As of the 2012-2013 school year, 21.5 million kids in American schools received free or reduced-price lunch, as part of the federally funded National Lunch Program. In most cases, free or reduced-price lunches are provided based on the student's household income levels falling within a certain limit. And the number of students eligible for free lunch is on the rise thanks to an increased income threshold, as well as the expansion of communities that can simply forget about the paperwork and provide free lunches to all students. When 40% of the local students qualify for free lunch, the entire school system becomes eligible, allowing vast student populations in parts of Michigan, Massachusetts, Oregon, Idaho, and beyond to get free lunch at school without any stigma, and regardless of their household income.
Back-to-School Spending Shrinks
Over the past decade, back-to-school spending has increased 42%, according to the National Retail Federation (NRF). So the anticipated decrease in spending this season—estimated at an average of $630 per household, down from $669 last year—is perhaps more than anything else an indication that parents are realizing they've gone overboard in the past.
More School Uniforms
One of the more interesting trends cited by the NRF for the 2015-2016 school year is that 28% of surveyed parents say their kids wear uniforms in school. That's the highest rate ever in the poll's history.
First-Day-of-School Fashion Stress
According to a survey conduced for Ebates.com, a coupon and cash-back shopping site, parents and teenagers are in agreement that the most stressful category of back-to-school shopping is clothing. In the comment section of the survey, parents lamented, “My son is so picky,” and explained that “Having to negotiate what [my daughter] can and cannot wear to school” is what makes shopping for school clothing so stressful. As for what stresses out teens about clothes shopping, the two top factors cited were "My parents can't afford what I want" and "My parents don't agree with what I want." No wonder more schools are resorting to uniforms.
Common Core Backlash
The Common Core initiative seeks consistent educational standards throughout the country. That doesn't sound like such a bad thing. But the Common Core and the standardized tests that come along with it have come under enormous criticism from conservatives and liberals alike. Many teachers and parents aren't fans either, largely because the one-size-fits-all approach and the narrow focus on test preparation undermines the teacher's ability to cater lessons to individual students, potentially leaving some kids in the lurch. Movements to opt out of Common Core tests have gained traction in New York, New Jersey, California, and Colorado, among other states, and according to a recent poll, the majority (54%) of public school parents say they oppose teachers using Common Core standards to set the agenda for what they teach.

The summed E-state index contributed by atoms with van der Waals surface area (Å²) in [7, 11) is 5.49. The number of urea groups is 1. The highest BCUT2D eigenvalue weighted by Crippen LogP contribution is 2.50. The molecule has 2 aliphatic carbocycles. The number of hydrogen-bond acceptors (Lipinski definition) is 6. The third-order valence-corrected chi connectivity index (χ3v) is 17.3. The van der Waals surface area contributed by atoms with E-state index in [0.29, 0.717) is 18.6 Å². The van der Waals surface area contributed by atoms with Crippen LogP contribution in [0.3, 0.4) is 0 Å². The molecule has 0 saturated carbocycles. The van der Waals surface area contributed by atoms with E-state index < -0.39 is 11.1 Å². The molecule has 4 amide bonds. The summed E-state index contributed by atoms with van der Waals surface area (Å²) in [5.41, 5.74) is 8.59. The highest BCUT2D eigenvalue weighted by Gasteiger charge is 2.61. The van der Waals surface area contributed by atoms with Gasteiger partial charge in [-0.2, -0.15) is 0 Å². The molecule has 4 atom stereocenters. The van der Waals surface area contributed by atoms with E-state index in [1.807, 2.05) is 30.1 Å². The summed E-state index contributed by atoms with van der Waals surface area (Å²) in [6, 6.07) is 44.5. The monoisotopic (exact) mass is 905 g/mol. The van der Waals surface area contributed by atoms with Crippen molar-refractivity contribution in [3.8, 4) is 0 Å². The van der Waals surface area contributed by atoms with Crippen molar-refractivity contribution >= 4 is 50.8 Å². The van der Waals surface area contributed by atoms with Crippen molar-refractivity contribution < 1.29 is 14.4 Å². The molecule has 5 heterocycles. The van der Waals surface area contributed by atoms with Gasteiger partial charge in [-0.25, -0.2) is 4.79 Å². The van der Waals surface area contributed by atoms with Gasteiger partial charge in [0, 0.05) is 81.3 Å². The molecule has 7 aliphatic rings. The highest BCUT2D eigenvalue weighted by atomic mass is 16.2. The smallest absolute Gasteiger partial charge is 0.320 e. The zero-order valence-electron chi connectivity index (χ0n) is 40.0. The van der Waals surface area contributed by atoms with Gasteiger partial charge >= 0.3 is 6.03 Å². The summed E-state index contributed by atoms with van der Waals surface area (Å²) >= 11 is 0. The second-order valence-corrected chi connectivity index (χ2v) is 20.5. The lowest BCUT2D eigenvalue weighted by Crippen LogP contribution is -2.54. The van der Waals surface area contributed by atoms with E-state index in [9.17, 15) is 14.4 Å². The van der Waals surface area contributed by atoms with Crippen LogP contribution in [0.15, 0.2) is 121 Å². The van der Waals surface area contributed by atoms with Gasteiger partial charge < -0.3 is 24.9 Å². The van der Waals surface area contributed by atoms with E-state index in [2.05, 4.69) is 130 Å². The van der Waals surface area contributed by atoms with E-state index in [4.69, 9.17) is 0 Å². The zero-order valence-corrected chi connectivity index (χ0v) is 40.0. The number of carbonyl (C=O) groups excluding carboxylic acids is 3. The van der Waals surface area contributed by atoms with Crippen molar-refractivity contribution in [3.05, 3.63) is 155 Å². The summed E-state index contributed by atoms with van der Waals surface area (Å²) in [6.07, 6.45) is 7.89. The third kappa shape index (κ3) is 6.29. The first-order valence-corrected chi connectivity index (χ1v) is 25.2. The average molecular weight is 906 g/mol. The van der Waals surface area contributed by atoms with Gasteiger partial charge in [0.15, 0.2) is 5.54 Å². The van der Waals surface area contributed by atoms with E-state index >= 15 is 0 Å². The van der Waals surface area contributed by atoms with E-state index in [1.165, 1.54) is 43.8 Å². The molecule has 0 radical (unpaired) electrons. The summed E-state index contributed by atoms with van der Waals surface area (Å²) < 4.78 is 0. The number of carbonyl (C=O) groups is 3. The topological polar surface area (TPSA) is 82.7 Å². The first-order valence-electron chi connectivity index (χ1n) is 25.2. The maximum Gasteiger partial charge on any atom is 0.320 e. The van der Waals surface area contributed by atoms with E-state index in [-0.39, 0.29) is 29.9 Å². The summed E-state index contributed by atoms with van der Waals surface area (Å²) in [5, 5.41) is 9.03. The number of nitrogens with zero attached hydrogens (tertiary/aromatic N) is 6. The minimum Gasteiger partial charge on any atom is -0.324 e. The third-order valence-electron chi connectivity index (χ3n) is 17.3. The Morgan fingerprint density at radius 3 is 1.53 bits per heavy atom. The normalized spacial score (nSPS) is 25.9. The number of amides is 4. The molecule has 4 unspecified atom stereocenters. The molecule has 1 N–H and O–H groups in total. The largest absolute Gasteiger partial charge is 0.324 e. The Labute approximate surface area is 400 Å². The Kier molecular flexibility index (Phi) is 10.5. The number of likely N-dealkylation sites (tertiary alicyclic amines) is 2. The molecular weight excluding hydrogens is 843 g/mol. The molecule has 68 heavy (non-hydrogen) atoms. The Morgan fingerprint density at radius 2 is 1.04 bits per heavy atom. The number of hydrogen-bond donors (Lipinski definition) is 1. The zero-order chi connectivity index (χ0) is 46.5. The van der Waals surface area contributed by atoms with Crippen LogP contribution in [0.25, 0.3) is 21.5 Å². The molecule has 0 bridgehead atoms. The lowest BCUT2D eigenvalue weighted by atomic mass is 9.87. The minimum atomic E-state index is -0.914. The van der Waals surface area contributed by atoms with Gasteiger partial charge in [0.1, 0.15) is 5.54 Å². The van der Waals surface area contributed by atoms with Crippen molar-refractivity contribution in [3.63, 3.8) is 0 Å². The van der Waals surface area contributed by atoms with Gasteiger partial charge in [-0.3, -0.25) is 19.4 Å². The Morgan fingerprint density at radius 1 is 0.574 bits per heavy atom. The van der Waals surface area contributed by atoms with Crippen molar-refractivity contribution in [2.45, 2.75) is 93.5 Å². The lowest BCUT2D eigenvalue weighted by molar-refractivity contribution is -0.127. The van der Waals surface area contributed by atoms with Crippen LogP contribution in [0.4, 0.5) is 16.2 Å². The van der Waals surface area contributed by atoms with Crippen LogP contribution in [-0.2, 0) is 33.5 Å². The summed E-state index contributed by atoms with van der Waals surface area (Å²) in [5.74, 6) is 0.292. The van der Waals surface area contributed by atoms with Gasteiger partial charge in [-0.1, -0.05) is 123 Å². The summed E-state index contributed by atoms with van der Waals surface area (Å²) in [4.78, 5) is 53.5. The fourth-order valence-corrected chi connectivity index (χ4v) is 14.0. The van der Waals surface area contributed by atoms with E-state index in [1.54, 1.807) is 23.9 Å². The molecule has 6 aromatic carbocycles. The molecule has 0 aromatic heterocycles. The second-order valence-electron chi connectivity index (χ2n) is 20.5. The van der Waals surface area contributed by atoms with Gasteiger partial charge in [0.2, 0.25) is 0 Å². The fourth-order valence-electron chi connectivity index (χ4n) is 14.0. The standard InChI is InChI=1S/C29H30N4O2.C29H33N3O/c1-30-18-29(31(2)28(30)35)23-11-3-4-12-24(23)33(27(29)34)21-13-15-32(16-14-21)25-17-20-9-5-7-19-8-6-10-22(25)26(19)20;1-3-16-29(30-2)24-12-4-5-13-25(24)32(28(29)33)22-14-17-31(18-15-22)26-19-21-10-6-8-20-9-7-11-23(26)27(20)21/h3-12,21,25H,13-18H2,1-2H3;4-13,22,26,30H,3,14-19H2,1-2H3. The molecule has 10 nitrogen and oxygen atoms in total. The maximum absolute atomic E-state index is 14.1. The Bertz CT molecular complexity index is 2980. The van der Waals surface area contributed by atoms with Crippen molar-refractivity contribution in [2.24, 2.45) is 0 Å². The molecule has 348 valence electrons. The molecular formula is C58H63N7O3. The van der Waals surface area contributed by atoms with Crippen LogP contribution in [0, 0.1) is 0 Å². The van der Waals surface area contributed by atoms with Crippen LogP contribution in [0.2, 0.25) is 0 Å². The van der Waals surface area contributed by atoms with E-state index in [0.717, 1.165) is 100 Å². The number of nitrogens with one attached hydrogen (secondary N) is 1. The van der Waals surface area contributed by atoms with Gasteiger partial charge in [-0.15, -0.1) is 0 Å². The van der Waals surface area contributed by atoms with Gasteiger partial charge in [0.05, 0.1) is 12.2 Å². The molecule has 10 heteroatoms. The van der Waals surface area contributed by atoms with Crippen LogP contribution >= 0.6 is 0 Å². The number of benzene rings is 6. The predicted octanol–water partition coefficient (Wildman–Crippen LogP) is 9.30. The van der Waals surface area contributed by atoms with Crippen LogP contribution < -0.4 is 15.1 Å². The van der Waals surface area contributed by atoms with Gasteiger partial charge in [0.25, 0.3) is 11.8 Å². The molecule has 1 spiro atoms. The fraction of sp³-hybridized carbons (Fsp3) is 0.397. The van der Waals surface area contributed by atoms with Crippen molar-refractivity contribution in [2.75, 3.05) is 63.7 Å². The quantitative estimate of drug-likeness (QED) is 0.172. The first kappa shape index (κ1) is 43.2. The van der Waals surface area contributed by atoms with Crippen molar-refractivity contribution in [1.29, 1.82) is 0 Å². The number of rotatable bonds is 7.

As more traditional books disappear from schools thanks to e-books and web-based learning, schools are finding that there is less need for the lockers that have lined school hallways for decades. The disappearing locker trend began several years ago and has picked up steam around the country since. And what are schools doing with the extra space once occupied by lockers? Some are installing laptop charging stations.
Nobody Knows How to Pay for College
It's a good thing that many colleges offer heavily discounted tuition via grants, scholarships, and such. After all, the vast majority of Americans say they could not afford the full "sticker price" college tuition. According to a new poll conducted for the financial services firm Edward Jones, a whopping 83% said they couldn't afford the full cost of college for themselves or a loved one. Even among well-off respondents earning $100,000 or more annually, only 37% said they could cover the entire cost of a college education.